She finds she has to show more in public than she she wants!
The city-states of the Parlathian peninsula were united under one house by fate and protected by my family, and thus the empire of Parnatha exists. And no one dared to threaten it, at least not from inside the Empire, until now. I fully believe that Gaius's arrest is the beginning of a very complicated, very sinister, covin against the Empire."
"You think the Emperor is in danger, too?" I asked, suddenly more receptive to her words.
Alethea nodded grimly. "I do. Our strength has always been in our unity as a family and now someone would see us splintered, dismantled from the inside out. Gaius was a wonderful start; next to the Emperor, he is one of the most powerful men in the Empire. His arrest and the accusations of treason cast doubt on the entire family, and not only from the common man of Parnatha. There have been whispers from family that we are not truly immune to corruption."
"But, who would seek to destroy the Empire? What profit could possibly be gained?" The idea horrified me. Parnatha was strong, impenetrable. Its reputation for greatness was the only thing that stood between it and destruction from the warlords to the east and north.
"That is the question of the hour, dear," Alethea sighed. "And it is a question that remains unanswered."
I sucked on my lower lip, considering everything she told me. "Someone at the Forum must know," I thought aloud. "If it's being orchestrated from the inside, someone there has to know. There isn't any way you can get someone inside?"
"Oh believe me, I have tried. But my movements are under such scrutiny, it is virtually impossible. Anyone who leaves my Pavilion is followed and questioned." She scowled resentfully. "Some have not returned."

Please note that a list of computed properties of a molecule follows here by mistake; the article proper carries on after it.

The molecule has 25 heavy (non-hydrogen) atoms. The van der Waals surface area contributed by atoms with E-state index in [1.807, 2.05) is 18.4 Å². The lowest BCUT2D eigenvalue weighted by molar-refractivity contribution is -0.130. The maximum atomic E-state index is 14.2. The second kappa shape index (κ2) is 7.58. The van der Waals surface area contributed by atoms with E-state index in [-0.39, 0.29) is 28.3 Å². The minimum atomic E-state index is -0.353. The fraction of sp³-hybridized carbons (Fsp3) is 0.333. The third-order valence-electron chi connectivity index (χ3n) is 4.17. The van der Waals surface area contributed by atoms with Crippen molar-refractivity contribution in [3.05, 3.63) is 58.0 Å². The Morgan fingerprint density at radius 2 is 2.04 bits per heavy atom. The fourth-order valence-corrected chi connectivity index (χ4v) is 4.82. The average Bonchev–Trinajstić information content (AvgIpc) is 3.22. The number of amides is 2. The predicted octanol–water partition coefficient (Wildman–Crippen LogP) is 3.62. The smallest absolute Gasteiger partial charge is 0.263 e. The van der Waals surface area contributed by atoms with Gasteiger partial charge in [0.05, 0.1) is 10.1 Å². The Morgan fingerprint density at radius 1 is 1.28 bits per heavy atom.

"But, if you speak true, and your mother's a goddess, couldn't she swoop down and smite them with divine power or something? Couldn't Rion do something?"
Vienes shook her head emphatically. "The gods do not involve themselves in the affairs of men," she said resolutely.
I snorted. "Vienes, Alethea stated that the gods decided to fuck humans and build Parnatha. How is that uninvolved?"
"That decision came at the end of a very long, costly war, to both the mortal and the divine," Alethea said quietly. "Parnatha is more than a great Empire; it is a guardian. The gods united the Parlathian states to create a fortress, a barrier against..." She trailed off, her eyes distant and head turned in the direction of the statue.
"Against what?" I asked, curiosity burning bright. Despite the doubt that refused to be uprooted, I found the idea of a godly war and some secret destiny for an entire race of people to be fascinating, and more than a little exciting. I stared eagerly at Alethea, urging her to continue.
To my disappointment, she declined. "Enough for tonight, dear cousin," she said quietly. "You must be exhausted, and I insist that you sleep. Tomorrow we'll start fresh."
I frowned, irritated, and glumly acquiesced. "Start fresh with what?"
Alethea rose and looped our arms in hers, leading us through a long tunnel that led to the manor dominating Pavilion. She winked roguishly as we walked, all trace of grim apprehension gone. "Why, our counterintelligence. Between the three of us, we can find a hole in the wall through which to spy. And I doubt Gaius will be having much luck on his own."
Domo Camron Liperion drummed his fingers on his elbows, his eyes narrowed in irritation. He glanced again at the wooden door to his left, his thin lips pursed into a disapproving frown, before resuming his slow pace of his office. His wait stretched on. Domo Liperion deplored waiting, especially when it was for people so far beneath him. He snorted softly, his lips curling into a sneer. The hashir belonged in the dust on his sandals.
Domo Liperion was unhappy with the announcement that the hashir would assist with the plan.